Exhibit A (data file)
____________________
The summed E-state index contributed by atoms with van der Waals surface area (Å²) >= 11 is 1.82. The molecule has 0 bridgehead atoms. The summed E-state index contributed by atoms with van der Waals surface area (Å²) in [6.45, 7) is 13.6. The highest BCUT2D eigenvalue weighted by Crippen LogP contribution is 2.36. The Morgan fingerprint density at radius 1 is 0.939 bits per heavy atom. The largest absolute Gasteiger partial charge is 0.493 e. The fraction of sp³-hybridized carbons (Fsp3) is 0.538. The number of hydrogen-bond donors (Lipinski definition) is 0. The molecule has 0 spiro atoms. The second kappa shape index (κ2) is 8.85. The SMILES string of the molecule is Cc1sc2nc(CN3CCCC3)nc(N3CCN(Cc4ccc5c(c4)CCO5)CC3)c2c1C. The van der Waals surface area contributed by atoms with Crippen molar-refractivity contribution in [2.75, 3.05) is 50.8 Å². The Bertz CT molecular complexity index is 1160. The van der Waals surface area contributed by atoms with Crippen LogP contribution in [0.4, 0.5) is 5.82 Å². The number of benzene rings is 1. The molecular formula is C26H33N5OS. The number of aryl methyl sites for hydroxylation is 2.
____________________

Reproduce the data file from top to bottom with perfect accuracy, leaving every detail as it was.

The summed E-state index contributed by atoms with van der Waals surface area (Å²) >= 11 is 1.82. The molecule has 0 bridgehead atoms. The summed E-state index contributed by atoms with van der Waals surface area (Å²) in [6.45, 7) is 13.6. The highest BCUT2D eigenvalue weighted by Crippen LogP contribution is 2.36. The Morgan fingerprint density at radius 1 is 0.939 bits per heavy atom. The largest absolute Gasteiger partial charge is 0.493 e. The fraction of sp³-hybridized carbons (Fsp3) is 0.538. The number of hydrogen-bond donors (Lipinski definition) is 0. The molecule has 0 spiro atoms. The second kappa shape index (κ2) is 8.85. The SMILES string of the molecule is Cc1sc2nc(CN3CCCC3)nc(N3CCN(Cc4ccc5c(c4)CCO5)CC3)c2c1C. The van der Waals surface area contributed by atoms with Crippen molar-refractivity contribution in [2.75, 3.05) is 50.8 Å². The Bertz CT molecular complexity index is 1160. The van der Waals surface area contributed by atoms with Crippen LogP contribution in [0.4, 0.5) is 5.82 Å². The number of benzene rings is 1. The molecular formula is C26H33N5OS. The number of aryl methyl sites for hydroxylation is 2.